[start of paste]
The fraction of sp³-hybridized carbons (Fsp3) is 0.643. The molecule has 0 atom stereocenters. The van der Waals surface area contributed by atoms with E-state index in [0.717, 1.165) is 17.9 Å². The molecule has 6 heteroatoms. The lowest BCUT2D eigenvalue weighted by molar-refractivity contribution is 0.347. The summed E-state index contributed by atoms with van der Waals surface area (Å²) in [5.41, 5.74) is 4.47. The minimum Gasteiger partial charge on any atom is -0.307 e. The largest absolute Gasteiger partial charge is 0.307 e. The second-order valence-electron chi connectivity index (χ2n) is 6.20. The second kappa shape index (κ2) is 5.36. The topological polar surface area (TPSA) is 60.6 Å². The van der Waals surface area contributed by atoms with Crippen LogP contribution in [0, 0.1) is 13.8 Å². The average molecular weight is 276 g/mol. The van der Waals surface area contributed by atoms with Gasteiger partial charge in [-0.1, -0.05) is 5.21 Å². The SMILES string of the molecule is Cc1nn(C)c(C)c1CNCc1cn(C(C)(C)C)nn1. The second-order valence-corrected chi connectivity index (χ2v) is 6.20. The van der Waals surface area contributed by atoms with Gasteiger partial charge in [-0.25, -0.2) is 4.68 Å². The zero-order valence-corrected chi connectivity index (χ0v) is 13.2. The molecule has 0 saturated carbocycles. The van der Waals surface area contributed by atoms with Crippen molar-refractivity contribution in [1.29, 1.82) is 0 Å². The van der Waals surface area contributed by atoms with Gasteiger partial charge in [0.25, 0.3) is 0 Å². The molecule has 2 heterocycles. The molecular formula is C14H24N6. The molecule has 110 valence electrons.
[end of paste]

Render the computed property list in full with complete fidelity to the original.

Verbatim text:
The fraction of sp³-hybridized carbons (Fsp3) is 0.643. The molecule has 0 atom stereocenters. The van der Waals surface area contributed by atoms with E-state index in [0.717, 1.165) is 17.9 Å². The molecule has 6 heteroatoms. The lowest BCUT2D eigenvalue weighted by molar-refractivity contribution is 0.347. The summed E-state index contributed by atoms with van der Waals surface area (Å²) in [5.41, 5.74) is 4.47. The minimum Gasteiger partial charge on any atom is -0.307 e. The largest absolute Gasteiger partial charge is 0.307 e. The second-order valence-electron chi connectivity index (χ2n) is 6.20. The second kappa shape index (κ2) is 5.36. The topological polar surface area (TPSA) is 60.6 Å². The van der Waals surface area contributed by atoms with Crippen LogP contribution in [0, 0.1) is 13.8 Å². The average molecular weight is 276 g/mol. The van der Waals surface area contributed by atoms with Gasteiger partial charge in [-0.1, -0.05) is 5.21 Å². The SMILES string of the molecule is Cc1nn(C)c(C)c1CNCc1cn(C(C)(C)C)nn1. The second-order valence-corrected chi connectivity index (χ2v) is 6.20. The van der Waals surface area contributed by atoms with Gasteiger partial charge in [-0.25, -0.2) is 4.68 Å². The zero-order valence-corrected chi connectivity index (χ0v) is 13.2. The molecule has 0 saturated carbocycles. The van der Waals surface area contributed by atoms with Crippen molar-refractivity contribution in [1.29, 1.82) is 0 Å². The van der Waals surface area contributed by atoms with Gasteiger partial charge in [0.25, 0.3) is 0 Å². The molecule has 2 heterocycles. The molecular formula is C14H24N6. The molecule has 110 valence electrons.